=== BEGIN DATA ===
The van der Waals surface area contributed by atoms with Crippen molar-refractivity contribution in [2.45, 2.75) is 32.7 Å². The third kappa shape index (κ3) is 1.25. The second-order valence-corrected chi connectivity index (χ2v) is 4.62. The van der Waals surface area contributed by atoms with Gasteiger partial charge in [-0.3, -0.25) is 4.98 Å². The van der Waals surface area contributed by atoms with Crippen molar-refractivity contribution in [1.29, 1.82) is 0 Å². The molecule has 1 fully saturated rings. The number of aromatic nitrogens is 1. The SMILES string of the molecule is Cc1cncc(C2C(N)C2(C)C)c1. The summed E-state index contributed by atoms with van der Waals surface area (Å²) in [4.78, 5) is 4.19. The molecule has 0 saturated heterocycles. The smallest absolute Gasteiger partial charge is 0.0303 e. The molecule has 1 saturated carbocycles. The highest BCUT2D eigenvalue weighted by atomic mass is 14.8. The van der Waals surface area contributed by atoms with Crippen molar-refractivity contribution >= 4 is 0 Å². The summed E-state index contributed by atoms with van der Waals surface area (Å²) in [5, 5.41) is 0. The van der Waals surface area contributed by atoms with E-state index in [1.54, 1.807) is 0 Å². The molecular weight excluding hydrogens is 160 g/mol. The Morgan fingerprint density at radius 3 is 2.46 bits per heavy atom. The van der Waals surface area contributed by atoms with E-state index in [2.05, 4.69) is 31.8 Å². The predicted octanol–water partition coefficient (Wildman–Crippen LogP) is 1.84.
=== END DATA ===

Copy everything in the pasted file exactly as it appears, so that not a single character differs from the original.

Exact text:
The van der Waals surface area contributed by atoms with Crippen molar-refractivity contribution in [2.45, 2.75) is 32.7 Å². The third kappa shape index (κ3) is 1.25. The second-order valence-corrected chi connectivity index (χ2v) is 4.62. The van der Waals surface area contributed by atoms with Gasteiger partial charge in [-0.3, -0.25) is 4.98 Å². The van der Waals surface area contributed by atoms with Crippen molar-refractivity contribution in [1.29, 1.82) is 0 Å². The molecule has 1 fully saturated rings. The number of aromatic nitrogens is 1. The SMILES string of the molecule is Cc1cncc(C2C(N)C2(C)C)c1. The summed E-state index contributed by atoms with van der Waals surface area (Å²) in [4.78, 5) is 4.19. The molecule has 0 saturated heterocycles. The smallest absolute Gasteiger partial charge is 0.0303 e. The molecule has 1 saturated carbocycles. The highest BCUT2D eigenvalue weighted by atomic mass is 14.8. The van der Waals surface area contributed by atoms with Crippen molar-refractivity contribution >= 4 is 0 Å². The summed E-state index contributed by atoms with van der Waals surface area (Å²) in [5, 5.41) is 0. The van der Waals surface area contributed by atoms with E-state index in [1.54, 1.807) is 0 Å². The molecular weight excluding hydrogens is 160 g/mol. The Morgan fingerprint density at radius 3 is 2.46 bits per heavy atom. The van der Waals surface area contributed by atoms with E-state index in [2.05, 4.69) is 31.8 Å². The predicted octanol–water partition coefficient (Wildman–Crippen LogP) is 1.84.